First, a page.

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Gannett News Service

ROCKVILLE, Md. — Spring has delivered a perfect day to the National Lutheran Home.

Big clumps of white azaleas and delicate pink dogwoods decorate the landscape like cotton candy. An elderly man wearing a tidy straw hat and leaning on a sturdy cane makes his way through the front doors of the nursing home.

Inside, the comfortable lobby is a crossroads of activity.

A receptionist answers the phones and makes periodic announcements on the public address system. A visitor with an armful of flowers encounters an old friend, and the two hug. A petite woman with white hair dozes softly in an upholstered chair. A bag of lemon drops sits opened in the little cloth carrying case hanging from her walker.

Two women, probably in their 80s, guide their electric scooters past the open chapel doors on their way to an exercise class.

“Good morning ladies,” says a man whose voice rings strong and deep. “It looks like you have quite a parade going.” The women chuckle and glide off toward the activity room.

The voice belongs to the Rev. Richard Reichard, executive director of the National Lutheran Home. Reichard is an unusual man.

He is as comfortable in a pulpit speaking about the Gospel of Matthew as he is behind his broad desk fretting over the minutiae of state and federal nursing home regulations.

The nursing home he directs is even more unusual.

The 300-bed center, located on a quiet two-lane road not far from one of the region’s busiest superhighways, is among a fraction of nursing homes nationwide that has not been cited for a single violation of government patient care standards in the last four years.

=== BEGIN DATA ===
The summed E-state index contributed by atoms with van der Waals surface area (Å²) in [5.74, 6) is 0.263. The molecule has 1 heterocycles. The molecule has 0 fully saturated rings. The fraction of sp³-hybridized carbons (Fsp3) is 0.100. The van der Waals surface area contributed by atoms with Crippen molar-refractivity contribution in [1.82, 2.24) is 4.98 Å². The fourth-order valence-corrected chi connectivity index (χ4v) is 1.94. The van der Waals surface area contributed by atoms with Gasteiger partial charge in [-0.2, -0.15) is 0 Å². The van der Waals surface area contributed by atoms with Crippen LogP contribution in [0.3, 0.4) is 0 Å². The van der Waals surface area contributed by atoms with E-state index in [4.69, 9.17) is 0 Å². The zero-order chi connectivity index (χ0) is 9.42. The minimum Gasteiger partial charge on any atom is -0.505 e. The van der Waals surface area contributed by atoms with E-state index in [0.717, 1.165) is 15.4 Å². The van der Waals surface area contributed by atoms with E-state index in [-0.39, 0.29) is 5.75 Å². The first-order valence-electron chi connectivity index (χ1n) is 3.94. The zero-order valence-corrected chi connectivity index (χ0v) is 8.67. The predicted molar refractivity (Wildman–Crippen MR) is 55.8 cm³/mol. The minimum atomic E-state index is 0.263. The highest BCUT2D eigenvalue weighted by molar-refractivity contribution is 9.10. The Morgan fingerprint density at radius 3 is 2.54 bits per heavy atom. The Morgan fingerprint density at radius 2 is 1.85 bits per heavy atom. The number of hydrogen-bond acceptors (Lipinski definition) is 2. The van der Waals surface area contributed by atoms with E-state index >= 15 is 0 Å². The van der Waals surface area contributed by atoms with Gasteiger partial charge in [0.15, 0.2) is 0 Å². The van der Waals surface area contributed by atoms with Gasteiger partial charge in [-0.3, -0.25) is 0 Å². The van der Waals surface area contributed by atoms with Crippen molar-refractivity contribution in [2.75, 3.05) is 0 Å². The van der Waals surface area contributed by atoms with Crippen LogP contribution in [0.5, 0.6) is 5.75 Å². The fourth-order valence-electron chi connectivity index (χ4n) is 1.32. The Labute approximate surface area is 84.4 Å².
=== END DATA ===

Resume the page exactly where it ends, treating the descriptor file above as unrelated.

In an industry still struggling to overcome a reputation for abuse and neglect, the National Lutheran Home is an oasis.

The key is staff, said Reichard, 65, a tall man who speaks with a powerful preacher’s baritone.

“This is serious stuff,” he said. “Our board of trustees is tuned to the times and knows that excellent and well-trained people don’t come cheaply.”

Of 16,437 Medicare and Medicaid certified nursing homes nationwide, just 314 — fewer than 2 percent — have been violation free for the last four years, according to a Gannett News Service analysis of federal inspection and complaint investigation reports.

To participate in the Medicare and Medicaid programs, nursing homes must submit to periodic surveys about every 12 months. They also must open their doors and records to investigators whenever a patient or family lodges a complaint with the state-run survey and certification agency.

Inspectors can cite hundreds of so-called deficiencies, ranging from making sure that residents have enough food and proper vitamins to performing criminal background checks on staff.

Examples of more severe deficiencies include nursing home-wide patterns that fail to protect residents from mistreatment, abuse or neglect. Among the most common: failing to protect residents from accidents and properly treat pressure sores.